Dubai is determined to start its green revolution through its ultra-modern vertical farm in the middle of the desert. The country decided on this project, hoping to end its dependency on food imports.

One of the vertical farms in Dubai, Al-Badia market garden farm, grows a range of vegetable crops in a multi-story set-up. Inside the facility, they make sure that the plants get proper lighting and irrigation while recycling 90% of the water the facility uses.

Basel Jammal, the farm's director, said that their project is a green revolution located in the middle of the desert. It is as if the crops were a guest in a five-star hotel complete with amenities essential for its survival: the right amount of light, humidity, heat, and water.

Dubai's Green Revolution Starts at Its Vertical Farms in the Middle of the Desert
(Photo: YouTube)
Inside the futuristic indoor farm that could revolutionize agriculture in the UAE Screenshot from YouTube

Dubai's Vertical Farm

The United Arab Emirates relies heavily on food imports, and Dubai is no exception to that. However, food security is of concern, especially in a region where geopolitical tensions may arise unexpectedly.

The UAE started buying and leasing agricultural lands in east Africa and in other countries to prevent food shortages even in times of crisis more than ten years ago, . But they aim to eradicate dependence on food imports, giving birth to different agricultural strategies, such as stockpiling and ultra-modern agriculture.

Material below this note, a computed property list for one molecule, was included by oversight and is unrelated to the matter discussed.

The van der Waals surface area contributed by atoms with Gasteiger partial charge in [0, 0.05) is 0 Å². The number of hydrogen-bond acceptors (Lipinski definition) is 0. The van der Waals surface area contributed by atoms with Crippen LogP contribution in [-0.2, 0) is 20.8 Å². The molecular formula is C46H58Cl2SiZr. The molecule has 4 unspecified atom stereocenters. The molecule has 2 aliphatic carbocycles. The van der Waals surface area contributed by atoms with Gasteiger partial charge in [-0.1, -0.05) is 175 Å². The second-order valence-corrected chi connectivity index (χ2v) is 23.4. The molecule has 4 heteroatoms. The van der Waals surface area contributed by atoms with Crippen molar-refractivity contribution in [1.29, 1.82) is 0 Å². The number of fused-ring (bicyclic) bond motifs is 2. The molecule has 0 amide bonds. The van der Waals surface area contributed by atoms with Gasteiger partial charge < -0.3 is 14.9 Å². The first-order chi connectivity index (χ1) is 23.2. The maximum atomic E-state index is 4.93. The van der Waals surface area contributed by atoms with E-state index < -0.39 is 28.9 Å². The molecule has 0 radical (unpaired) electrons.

Jammal said that his farm is the "choice for the future" as high-tech computers control the facility. They aim to produce their own crops all year round without relying on imports, or worrying about climate change, drought, or rainfall.

Several vertical farms have also started in Dubai in the past years, such as in less-developed areas in Al-Ain and the mountainous Ras al-Khaimah.

Abdellatif al-Banna uses the hydroponics technology in growing his pineapples that he sells online. He experimented with growing fruits, vegetables, and wheat on his farm. Even in colder months, he was able to produce enough grain for his family in what he hopes as a prototype.

Meanwhile, in an area not far from the skyscrapers of Dubai is a farm that cares for cows in air-conditioned sheds, helping the local market to produce dairy products. They were also rearing salmon in large tanks overseen by a control room despite the scorching heat outside the farm.

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Dubai Has More Than Enough Food for the Entire Country

Although these vertical and high-tech farms are privately owned, the government is even encouraging such innovations, said Dubai's Food Security Committee chair Omar Bouchehab.

The Emirati government has launched a plan to raise agricultural production in Dubai by 15% in 2021 and boost using agricultural technologies, Bouchehab said.

AT THE BEGINNING OF THE PANDEMIC, Dubai did not experience shortages in food supplies, unlike other countries that saw shelves stripped of tinned goods, pasta, and toilet papers. It's all thanks to the airborne cargo services of the giant carrier Emirates. The country even promised to re-export various goods to its neighboring countries.

"Dubai has an adequate infrastructure and a stock capable of meeting the needs of the United Arab Emirates, and even the needs of neighboring countries," said Fresh Market Executive director Redha al-Mansouri.

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